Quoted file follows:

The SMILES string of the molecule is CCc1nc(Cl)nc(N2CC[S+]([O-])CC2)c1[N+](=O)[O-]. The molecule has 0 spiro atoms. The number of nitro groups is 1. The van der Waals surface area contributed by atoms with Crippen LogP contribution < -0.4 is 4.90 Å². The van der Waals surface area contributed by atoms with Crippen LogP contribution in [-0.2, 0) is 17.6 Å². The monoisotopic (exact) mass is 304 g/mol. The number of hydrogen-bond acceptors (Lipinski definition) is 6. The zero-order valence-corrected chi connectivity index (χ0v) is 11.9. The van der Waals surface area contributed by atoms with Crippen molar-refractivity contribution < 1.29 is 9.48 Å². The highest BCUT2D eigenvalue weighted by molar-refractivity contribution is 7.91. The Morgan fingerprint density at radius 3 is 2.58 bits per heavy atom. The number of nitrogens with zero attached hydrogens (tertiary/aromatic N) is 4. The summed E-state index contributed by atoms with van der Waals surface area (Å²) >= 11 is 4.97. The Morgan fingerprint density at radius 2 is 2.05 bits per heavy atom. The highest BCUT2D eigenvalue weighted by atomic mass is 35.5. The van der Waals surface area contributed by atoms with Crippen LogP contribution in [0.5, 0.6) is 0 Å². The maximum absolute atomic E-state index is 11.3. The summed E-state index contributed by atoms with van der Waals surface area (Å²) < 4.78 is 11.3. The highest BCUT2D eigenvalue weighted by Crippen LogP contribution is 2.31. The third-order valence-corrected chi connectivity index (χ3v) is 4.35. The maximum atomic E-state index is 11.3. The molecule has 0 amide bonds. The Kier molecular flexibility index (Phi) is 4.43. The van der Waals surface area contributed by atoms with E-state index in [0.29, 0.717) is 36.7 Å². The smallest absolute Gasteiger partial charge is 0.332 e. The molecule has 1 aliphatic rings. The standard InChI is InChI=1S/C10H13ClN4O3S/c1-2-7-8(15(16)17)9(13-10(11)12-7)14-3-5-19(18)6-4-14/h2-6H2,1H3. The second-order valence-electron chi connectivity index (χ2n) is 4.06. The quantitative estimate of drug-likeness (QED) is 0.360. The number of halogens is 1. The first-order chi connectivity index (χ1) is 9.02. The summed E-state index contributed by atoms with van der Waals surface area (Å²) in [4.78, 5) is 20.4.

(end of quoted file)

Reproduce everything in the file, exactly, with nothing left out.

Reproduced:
The SMILES string of the molecule is CCc1nc(Cl)nc(N2CC[S+]([O-])CC2)c1[N+](=O)[O-]. The molecule has 0 spiro atoms. The number of nitro groups is 1. The van der Waals surface area contributed by atoms with Crippen LogP contribution < -0.4 is 4.90 Å². The van der Waals surface area contributed by atoms with Crippen LogP contribution in [-0.2, 0) is 17.6 Å². The monoisotopic (exact) mass is 304 g/mol. The number of hydrogen-bond acceptors (Lipinski definition) is 6. The zero-order valence-corrected chi connectivity index (χ0v) is 11.9. The van der Waals surface area contributed by atoms with Crippen molar-refractivity contribution < 1.29 is 9.48 Å². The highest BCUT2D eigenvalue weighted by molar-refractivity contribution is 7.91. The Morgan fingerprint density at radius 3 is 2.58 bits per heavy atom. The number of nitrogens with zero attached hydrogens (tertiary/aromatic N) is 4. The summed E-state index contributed by atoms with van der Waals surface area (Å²) >= 11 is 4.97. The Morgan fingerprint density at radius 2 is 2.05 bits per heavy atom. The highest BCUT2D eigenvalue weighted by atomic mass is 35.5. The van der Waals surface area contributed by atoms with Crippen LogP contribution in [0.5, 0.6) is 0 Å². The maximum absolute atomic E-state index is 11.3. The summed E-state index contributed by atoms with van der Waals surface area (Å²) < 4.78 is 11.3. The highest BCUT2D eigenvalue weighted by Crippen LogP contribution is 2.31. The third-order valence-corrected chi connectivity index (χ3v) is 4.35. The maximum atomic E-state index is 11.3. The molecule has 0 amide bonds. The Kier molecular flexibility index (Phi) is 4.43. The van der Waals surface area contributed by atoms with E-state index in [0.29, 0.717) is 36.7 Å². The smallest absolute Gasteiger partial charge is 0.332 e. The molecule has 1 aliphatic rings. The standard InChI is InChI=1S/C10H13ClN4O3S/c1-2-7-8(15(16)17)9(13-10(11)12-7)14-3-5-19(18)6-4-14/h2-6H2,1H3. The second-order valence-electron chi connectivity index (χ2n) is 4.06. The quantitative estimate of drug-likeness (QED) is 0.360. The number of halogens is 1. The first-order chi connectivity index (χ1) is 9.02. The summed E-state index contributed by atoms with van der Waals surface area (Å²) in [4.78, 5) is 20.4.